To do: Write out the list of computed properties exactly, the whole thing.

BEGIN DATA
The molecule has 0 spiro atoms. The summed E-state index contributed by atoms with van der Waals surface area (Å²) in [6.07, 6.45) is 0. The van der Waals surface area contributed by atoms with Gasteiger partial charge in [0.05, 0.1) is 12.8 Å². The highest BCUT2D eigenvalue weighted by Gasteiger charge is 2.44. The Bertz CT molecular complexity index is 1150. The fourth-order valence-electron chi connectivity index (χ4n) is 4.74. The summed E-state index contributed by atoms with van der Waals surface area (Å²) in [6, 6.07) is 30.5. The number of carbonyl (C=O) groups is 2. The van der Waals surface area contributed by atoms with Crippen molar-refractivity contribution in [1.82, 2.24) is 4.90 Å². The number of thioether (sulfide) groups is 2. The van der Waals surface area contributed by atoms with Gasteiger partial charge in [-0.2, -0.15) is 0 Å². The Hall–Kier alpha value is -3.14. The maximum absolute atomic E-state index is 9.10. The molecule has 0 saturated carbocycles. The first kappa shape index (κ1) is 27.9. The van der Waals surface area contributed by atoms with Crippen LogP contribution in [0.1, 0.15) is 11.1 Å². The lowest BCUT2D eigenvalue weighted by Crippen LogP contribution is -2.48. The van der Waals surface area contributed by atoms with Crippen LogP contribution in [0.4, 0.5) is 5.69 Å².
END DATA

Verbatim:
The molecule has 0 spiro atoms. The summed E-state index contributed by atoms with van der Waals surface area (Å²) in [6.07, 6.45) is 0. The van der Waals surface area contributed by atoms with Gasteiger partial charge in [0.05, 0.1) is 12.8 Å². The highest BCUT2D eigenvalue weighted by Gasteiger charge is 2.44. The Bertz CT molecular complexity index is 1150. The fourth-order valence-electron chi connectivity index (χ4n) is 4.74. The summed E-state index contributed by atoms with van der Waals surface area (Å²) in [6, 6.07) is 30.5. The number of carbonyl (C=O) groups is 2. The van der Waals surface area contributed by atoms with Crippen molar-refractivity contribution in [1.82, 2.24) is 4.90 Å². The number of thioether (sulfide) groups is 2. The van der Waals surface area contributed by atoms with Gasteiger partial charge in [-0.2, -0.15) is 0 Å². The Hall–Kier alpha value is -3.14. The maximum absolute atomic E-state index is 9.10. The molecule has 0 saturated carbocycles. The first kappa shape index (κ1) is 27.9. The van der Waals surface area contributed by atoms with Crippen LogP contribution in [0.1, 0.15) is 11.1 Å². The lowest BCUT2D eigenvalue weighted by Crippen LogP contribution is -2.48. The van der Waals surface area contributed by atoms with Crippen LogP contribution in [0.4, 0.5) is 5.69 Å².